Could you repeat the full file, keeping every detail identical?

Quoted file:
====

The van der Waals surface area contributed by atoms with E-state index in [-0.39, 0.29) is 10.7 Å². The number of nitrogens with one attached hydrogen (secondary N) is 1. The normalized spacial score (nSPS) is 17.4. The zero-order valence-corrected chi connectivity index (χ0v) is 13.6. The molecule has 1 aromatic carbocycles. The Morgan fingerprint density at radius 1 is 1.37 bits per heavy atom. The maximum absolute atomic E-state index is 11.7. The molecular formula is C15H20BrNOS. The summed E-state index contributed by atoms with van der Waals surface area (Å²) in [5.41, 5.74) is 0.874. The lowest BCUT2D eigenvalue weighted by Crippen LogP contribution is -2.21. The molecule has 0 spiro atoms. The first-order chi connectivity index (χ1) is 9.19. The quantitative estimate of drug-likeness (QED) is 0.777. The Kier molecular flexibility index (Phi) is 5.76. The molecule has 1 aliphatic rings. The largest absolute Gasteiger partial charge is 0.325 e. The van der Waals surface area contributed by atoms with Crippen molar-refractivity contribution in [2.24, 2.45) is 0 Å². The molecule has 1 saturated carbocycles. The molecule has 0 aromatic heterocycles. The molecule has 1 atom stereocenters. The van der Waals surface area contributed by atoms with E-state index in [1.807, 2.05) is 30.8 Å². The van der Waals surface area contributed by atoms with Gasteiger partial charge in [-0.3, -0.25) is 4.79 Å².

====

The van der Waals surface area contributed by atoms with E-state index in [-0.39, 0.29) is 10.7 Å². The number of nitrogens with one attached hydrogen (secondary N) is 1. The normalized spacial score (nSPS) is 17.4. The zero-order valence-corrected chi connectivity index (χ0v) is 13.6. The molecule has 1 aromatic carbocycles. The Morgan fingerprint density at radius 1 is 1.37 bits per heavy atom. The maximum absolute atomic E-state index is 11.7. The molecular formula is C15H20BrNOS. The summed E-state index contributed by atoms with van der Waals surface area (Å²) in [5.41, 5.74) is 0.874. The lowest BCUT2D eigenvalue weighted by Crippen LogP contribution is -2.21. The molecule has 0 spiro atoms. The first-order chi connectivity index (χ1) is 9.19. The quantitative estimate of drug-likeness (QED) is 0.777. The Kier molecular flexibility index (Phi) is 5.76. The molecule has 1 aliphatic rings. The largest absolute Gasteiger partial charge is 0.325 e. The van der Waals surface area contributed by atoms with Crippen molar-refractivity contribution in [2.24, 2.45) is 0 Å². The molecule has 1 saturated carbocycles. The molecule has 0 aromatic heterocycles. The molecule has 1 atom stereocenters. The van der Waals surface area contributed by atoms with E-state index in [1.807, 2.05) is 30.8 Å². The van der Waals surface area contributed by atoms with Gasteiger partial charge in [-0.3, -0.25) is 4.79 Å².